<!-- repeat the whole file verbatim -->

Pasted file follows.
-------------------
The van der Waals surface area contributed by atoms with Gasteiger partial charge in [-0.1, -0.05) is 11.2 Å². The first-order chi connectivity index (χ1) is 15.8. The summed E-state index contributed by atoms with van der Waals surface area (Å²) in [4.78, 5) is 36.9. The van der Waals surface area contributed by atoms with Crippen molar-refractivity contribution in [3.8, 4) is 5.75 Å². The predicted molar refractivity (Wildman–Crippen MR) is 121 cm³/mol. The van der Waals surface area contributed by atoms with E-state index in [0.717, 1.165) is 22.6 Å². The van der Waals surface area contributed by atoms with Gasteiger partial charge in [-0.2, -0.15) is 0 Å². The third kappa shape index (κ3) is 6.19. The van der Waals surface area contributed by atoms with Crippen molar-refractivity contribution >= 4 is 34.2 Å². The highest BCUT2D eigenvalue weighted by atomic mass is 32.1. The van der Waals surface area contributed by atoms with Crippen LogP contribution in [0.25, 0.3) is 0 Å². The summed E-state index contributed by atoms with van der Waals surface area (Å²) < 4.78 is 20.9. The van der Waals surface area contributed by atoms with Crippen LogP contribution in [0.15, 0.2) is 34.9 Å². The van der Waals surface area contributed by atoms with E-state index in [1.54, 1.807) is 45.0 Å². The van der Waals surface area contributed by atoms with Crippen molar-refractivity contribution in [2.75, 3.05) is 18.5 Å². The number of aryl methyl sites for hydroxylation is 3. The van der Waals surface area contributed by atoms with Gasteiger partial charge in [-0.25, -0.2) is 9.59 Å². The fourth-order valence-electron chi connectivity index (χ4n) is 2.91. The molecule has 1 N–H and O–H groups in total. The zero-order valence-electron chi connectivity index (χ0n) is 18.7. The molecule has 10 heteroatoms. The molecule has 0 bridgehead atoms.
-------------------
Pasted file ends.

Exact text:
The van der Waals surface area contributed by atoms with Gasteiger partial charge in [-0.1, -0.05) is 11.2 Å². The first-order chi connectivity index (χ1) is 15.8. The summed E-state index contributed by atoms with van der Waals surface area (Å²) in [4.78, 5) is 36.9. The van der Waals surface area contributed by atoms with Crippen molar-refractivity contribution in [3.8, 4) is 5.75 Å². The predicted molar refractivity (Wildman–Crippen MR) is 121 cm³/mol. The van der Waals surface area contributed by atoms with E-state index in [0.717, 1.165) is 22.6 Å². The van der Waals surface area contributed by atoms with Gasteiger partial charge in [-0.2, -0.15) is 0 Å². The third kappa shape index (κ3) is 6.19. The van der Waals surface area contributed by atoms with Crippen molar-refractivity contribution >= 4 is 34.2 Å². The highest BCUT2D eigenvalue weighted by atomic mass is 32.1. The van der Waals surface area contributed by atoms with Crippen LogP contribution in [0.25, 0.3) is 0 Å². The summed E-state index contributed by atoms with van der Waals surface area (Å²) < 4.78 is 20.9. The van der Waals surface area contributed by atoms with Crippen LogP contribution in [0.15, 0.2) is 34.9 Å². The van der Waals surface area contributed by atoms with E-state index in [1.54, 1.807) is 45.0 Å². The van der Waals surface area contributed by atoms with Crippen molar-refractivity contribution in [2.75, 3.05) is 18.5 Å². The number of aryl methyl sites for hydroxylation is 3. The van der Waals surface area contributed by atoms with Gasteiger partial charge in [-0.25, -0.2) is 9.59 Å². The fourth-order valence-electron chi connectivity index (χ4n) is 2.91. The molecule has 1 N–H and O–H groups in total. The zero-order valence-electron chi connectivity index (χ0n) is 18.7. The molecule has 10 heteroatoms. The molecule has 0 bridgehead atoms.